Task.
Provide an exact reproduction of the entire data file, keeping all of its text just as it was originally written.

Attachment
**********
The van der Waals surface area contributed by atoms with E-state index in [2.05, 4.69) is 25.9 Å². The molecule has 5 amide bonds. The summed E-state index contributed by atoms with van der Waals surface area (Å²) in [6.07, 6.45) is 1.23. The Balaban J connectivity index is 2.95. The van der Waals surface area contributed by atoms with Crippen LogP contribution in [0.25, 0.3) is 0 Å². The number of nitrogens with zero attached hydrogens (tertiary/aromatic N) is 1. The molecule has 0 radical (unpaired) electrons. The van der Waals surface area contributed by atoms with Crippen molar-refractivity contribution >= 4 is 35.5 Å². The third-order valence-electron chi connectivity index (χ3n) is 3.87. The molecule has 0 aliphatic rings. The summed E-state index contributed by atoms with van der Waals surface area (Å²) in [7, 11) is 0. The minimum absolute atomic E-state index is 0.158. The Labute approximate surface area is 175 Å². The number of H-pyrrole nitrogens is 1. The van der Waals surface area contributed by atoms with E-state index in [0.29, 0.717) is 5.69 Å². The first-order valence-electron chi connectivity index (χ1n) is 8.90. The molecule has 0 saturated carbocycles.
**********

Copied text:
The van der Waals surface area contributed by atoms with E-state index in [2.05, 4.69) is 25.9 Å². The molecule has 5 amide bonds. The summed E-state index contributed by atoms with van der Waals surface area (Å²) in [6.07, 6.45) is 1.23. The Balaban J connectivity index is 2.95. The van der Waals surface area contributed by atoms with Crippen LogP contribution in [0.25, 0.3) is 0 Å². The number of nitrogens with zero attached hydrogens (tertiary/aromatic N) is 1. The molecule has 0 radical (unpaired) electrons. The van der Waals surface area contributed by atoms with Crippen molar-refractivity contribution >= 4 is 35.5 Å². The third-order valence-electron chi connectivity index (χ3n) is 3.87. The molecule has 0 aliphatic rings. The summed E-state index contributed by atoms with van der Waals surface area (Å²) in [7, 11) is 0. The minimum absolute atomic E-state index is 0.158. The Labute approximate surface area is 175 Å². The number of H-pyrrole nitrogens is 1. The van der Waals surface area contributed by atoms with E-state index in [0.29, 0.717) is 5.69 Å². The first-order valence-electron chi connectivity index (χ1n) is 8.90. The molecule has 0 saturated carbocycles.